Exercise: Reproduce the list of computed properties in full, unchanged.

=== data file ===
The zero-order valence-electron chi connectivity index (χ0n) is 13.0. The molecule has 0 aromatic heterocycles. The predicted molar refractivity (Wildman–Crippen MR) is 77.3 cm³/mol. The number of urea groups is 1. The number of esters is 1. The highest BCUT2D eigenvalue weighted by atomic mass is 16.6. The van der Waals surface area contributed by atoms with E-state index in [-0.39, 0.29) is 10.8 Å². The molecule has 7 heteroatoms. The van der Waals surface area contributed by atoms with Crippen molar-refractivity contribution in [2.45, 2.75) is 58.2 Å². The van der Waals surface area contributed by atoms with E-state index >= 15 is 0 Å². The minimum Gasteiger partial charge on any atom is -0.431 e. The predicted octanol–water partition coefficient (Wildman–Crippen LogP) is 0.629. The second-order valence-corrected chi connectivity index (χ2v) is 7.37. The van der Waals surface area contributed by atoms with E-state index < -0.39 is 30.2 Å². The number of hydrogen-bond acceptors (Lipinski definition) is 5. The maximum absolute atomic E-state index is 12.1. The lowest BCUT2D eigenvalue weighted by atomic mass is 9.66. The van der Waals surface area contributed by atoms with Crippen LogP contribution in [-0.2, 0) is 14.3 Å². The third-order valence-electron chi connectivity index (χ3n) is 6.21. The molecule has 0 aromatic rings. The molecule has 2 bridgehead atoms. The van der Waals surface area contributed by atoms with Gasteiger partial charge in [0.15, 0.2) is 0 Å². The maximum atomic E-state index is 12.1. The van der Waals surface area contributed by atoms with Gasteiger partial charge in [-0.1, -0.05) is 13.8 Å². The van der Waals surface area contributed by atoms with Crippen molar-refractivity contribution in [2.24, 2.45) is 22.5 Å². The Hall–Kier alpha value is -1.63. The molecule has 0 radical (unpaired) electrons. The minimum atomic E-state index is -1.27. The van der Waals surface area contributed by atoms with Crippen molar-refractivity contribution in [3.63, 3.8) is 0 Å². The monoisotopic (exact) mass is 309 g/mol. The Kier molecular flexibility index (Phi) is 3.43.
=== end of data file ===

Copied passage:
The zero-order valence-electron chi connectivity index (χ0n) is 13.0. The molecule has 0 aromatic heterocycles. The predicted molar refractivity (Wildman–Crippen MR) is 77.3 cm³/mol. The number of urea groups is 1. The number of esters is 1. The highest BCUT2D eigenvalue weighted by atomic mass is 16.6. The van der Waals surface area contributed by atoms with E-state index in [-0.39, 0.29) is 10.8 Å². The molecule has 7 heteroatoms. The van der Waals surface area contributed by atoms with Crippen molar-refractivity contribution in [2.45, 2.75) is 58.2 Å². The van der Waals surface area contributed by atoms with E-state index >= 15 is 0 Å². The minimum Gasteiger partial charge on any atom is -0.431 e. The predicted octanol–water partition coefficient (Wildman–Crippen LogP) is 0.629. The second-order valence-corrected chi connectivity index (χ2v) is 7.37. The van der Waals surface area contributed by atoms with E-state index < -0.39 is 30.2 Å². The number of hydrogen-bond acceptors (Lipinski definition) is 5. The maximum absolute atomic E-state index is 12.1. The lowest BCUT2D eigenvalue weighted by atomic mass is 9.66. The van der Waals surface area contributed by atoms with Crippen LogP contribution in [-0.2, 0) is 14.3 Å². The third-order valence-electron chi connectivity index (χ3n) is 6.21. The molecule has 0 aromatic rings. The molecule has 2 bridgehead atoms. The van der Waals surface area contributed by atoms with Gasteiger partial charge in [0.15, 0.2) is 0 Å². The maximum atomic E-state index is 12.1. The van der Waals surface area contributed by atoms with Gasteiger partial charge in [-0.1, -0.05) is 13.8 Å². The van der Waals surface area contributed by atoms with Crippen molar-refractivity contribution in [2.24, 2.45) is 22.5 Å². The Hall–Kier alpha value is -1.63. The molecule has 0 radical (unpaired) electrons. The minimum atomic E-state index is -1.27. The van der Waals surface area contributed by atoms with Crippen molar-refractivity contribution in [3.63, 3.8) is 0 Å². The monoisotopic (exact) mass is 309 g/mol. The Kier molecular flexibility index (Phi) is 3.43.